Follow Up to A Secular Nation

An interesting story popped up on my radar this week, and relates directly to my stance on the importance of secular government:

A Hispanic Catholic woman in Chicago has found herself under court order to live like a Hasidic Jew on the weekends including restrictive observation of the Sabbath. The full story is here, the short version is that she recently married a man who shares joint custody of his son with his ex-wife, who switched to Orthodox Judaism after their divorce. The mother of the boy is insisting that he be raised Orthodox as well, leading to the divorce court's decision to force the father and Catholic step-mother to provide a complete Hasidic Jewish environment every weekend when they have him.

The article has all of the details about the restrictions the courts have placed on the family, so I'm not going to get into that here. The point is that a father with partial custody of his son should have the same right to share his culture and the culture of his wife as the mother does to raise the child Jewish.

The argument for secularism goes beyond just Separation of Church and State and the issue of establishment of a State religion. The argument for secularism also addresses cases just like this. The main principle of secularism is that religious considerations should not have influence in the concerns of the law and government. This means that the court should have no authority to dictate a family's religious observations.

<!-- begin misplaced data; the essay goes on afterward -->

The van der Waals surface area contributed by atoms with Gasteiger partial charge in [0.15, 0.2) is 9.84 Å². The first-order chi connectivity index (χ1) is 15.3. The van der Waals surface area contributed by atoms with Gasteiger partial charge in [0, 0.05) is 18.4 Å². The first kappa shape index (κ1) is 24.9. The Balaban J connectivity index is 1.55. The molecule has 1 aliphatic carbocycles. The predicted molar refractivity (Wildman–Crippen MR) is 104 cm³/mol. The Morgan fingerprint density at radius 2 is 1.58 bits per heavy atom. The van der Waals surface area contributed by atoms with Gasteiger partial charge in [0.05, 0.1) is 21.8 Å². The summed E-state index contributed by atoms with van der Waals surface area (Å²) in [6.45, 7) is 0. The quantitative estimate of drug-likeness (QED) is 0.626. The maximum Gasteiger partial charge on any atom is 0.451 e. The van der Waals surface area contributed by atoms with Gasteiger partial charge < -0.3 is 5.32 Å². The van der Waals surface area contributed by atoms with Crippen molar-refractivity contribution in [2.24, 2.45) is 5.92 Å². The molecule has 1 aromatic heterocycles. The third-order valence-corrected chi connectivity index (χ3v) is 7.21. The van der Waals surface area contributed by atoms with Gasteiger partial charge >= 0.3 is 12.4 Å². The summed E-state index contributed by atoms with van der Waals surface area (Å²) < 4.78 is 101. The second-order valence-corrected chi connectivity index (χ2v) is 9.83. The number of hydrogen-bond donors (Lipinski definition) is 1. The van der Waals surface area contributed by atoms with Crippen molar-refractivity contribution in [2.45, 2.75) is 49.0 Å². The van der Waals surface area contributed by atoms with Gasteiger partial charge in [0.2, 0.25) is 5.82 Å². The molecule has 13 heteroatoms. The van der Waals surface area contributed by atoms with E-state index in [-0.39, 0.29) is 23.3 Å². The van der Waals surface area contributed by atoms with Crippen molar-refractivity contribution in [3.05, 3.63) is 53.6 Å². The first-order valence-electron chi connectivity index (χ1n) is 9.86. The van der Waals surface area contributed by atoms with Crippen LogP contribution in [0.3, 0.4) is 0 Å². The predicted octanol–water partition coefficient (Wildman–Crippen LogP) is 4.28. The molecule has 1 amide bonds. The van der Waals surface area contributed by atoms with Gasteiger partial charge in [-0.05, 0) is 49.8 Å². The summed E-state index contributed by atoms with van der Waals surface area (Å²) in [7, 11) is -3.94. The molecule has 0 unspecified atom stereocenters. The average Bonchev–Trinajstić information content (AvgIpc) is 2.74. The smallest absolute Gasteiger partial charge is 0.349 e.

By ruling that the father has to obey Orthodox Jewish regulations (which include what can be cooked, when, and how, what you can do with your day, whether or not you can drive your car, and so on) they have squashed any possibility of freely enjoying the time he does get with his son. If he doesn't follow those rules, I imagine that he risks losing any visitation rights to his son. The courts should have no authority to issue custody that is contingent on observing a particular religion.

This is why we fight for secularism, for the freedom of and from religion.

In search of reason,



  1. Is that even a legal ruling?

  2. Maybe I'm misreading, but I didn't see anything that said they only had to live as Hasidic Jews on the weekends with the child... Which strikes me as absolutely ridiculous. I'm with Trav - I can hardly believe this is a legal restriction to place on people.

    All this because the guy's ex-wife complained about non-kosher hot dogs. Divorce court is already monstrously unfair, usually to men, but this crosses SO many lines I hardly know where to begin.


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